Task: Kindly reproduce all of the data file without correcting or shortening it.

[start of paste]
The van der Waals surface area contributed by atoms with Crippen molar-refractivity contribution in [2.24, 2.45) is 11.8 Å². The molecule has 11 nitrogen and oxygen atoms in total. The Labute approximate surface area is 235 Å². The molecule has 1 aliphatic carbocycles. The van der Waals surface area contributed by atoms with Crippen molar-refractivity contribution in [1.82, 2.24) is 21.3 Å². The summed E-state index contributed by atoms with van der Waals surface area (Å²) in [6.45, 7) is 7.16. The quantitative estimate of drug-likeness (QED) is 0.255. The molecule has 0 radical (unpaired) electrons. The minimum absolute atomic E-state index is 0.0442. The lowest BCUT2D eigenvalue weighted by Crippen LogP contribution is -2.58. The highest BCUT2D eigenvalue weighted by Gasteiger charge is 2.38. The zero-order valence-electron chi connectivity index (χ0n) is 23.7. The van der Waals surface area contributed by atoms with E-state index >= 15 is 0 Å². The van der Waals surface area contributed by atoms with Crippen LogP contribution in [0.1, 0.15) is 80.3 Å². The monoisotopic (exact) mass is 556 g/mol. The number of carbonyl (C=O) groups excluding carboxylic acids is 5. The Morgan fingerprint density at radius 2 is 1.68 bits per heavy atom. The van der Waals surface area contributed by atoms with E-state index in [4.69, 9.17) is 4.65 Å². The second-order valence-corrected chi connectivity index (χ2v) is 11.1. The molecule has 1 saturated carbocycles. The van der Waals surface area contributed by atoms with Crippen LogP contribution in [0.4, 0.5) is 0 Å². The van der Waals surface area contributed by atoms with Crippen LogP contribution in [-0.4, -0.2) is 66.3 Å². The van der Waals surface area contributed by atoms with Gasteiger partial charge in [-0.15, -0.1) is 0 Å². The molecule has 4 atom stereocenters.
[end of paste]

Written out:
The van der Waals surface area contributed by atoms with Crippen molar-refractivity contribution in [2.24, 2.45) is 11.8 Å². The molecule has 11 nitrogen and oxygen atoms in total. The Labute approximate surface area is 235 Å². The molecule has 1 aliphatic carbocycles. The van der Waals surface area contributed by atoms with Crippen molar-refractivity contribution in [1.82, 2.24) is 21.3 Å². The summed E-state index contributed by atoms with van der Waals surface area (Å²) in [6.45, 7) is 7.16. The quantitative estimate of drug-likeness (QED) is 0.255. The molecule has 0 radical (unpaired) electrons. The minimum absolute atomic E-state index is 0.0442. The lowest BCUT2D eigenvalue weighted by Crippen LogP contribution is -2.58. The highest BCUT2D eigenvalue weighted by Gasteiger charge is 2.38. The zero-order valence-electron chi connectivity index (χ0n) is 23.7. The van der Waals surface area contributed by atoms with E-state index >= 15 is 0 Å². The van der Waals surface area contributed by atoms with Crippen LogP contribution in [0.1, 0.15) is 80.3 Å². The monoisotopic (exact) mass is 556 g/mol. The number of carbonyl (C=O) groups excluding carboxylic acids is 5. The Morgan fingerprint density at radius 2 is 1.68 bits per heavy atom. The van der Waals surface area contributed by atoms with E-state index in [4.69, 9.17) is 4.65 Å². The second-order valence-corrected chi connectivity index (χ2v) is 11.1. The molecule has 1 saturated carbocycles. The van der Waals surface area contributed by atoms with Crippen LogP contribution in [0.4, 0.5) is 0 Å². The van der Waals surface area contributed by atoms with Crippen LogP contribution in [-0.4, -0.2) is 66.3 Å². The van der Waals surface area contributed by atoms with Gasteiger partial charge in [-0.15, -0.1) is 0 Å². The molecule has 4 atom stereocenters.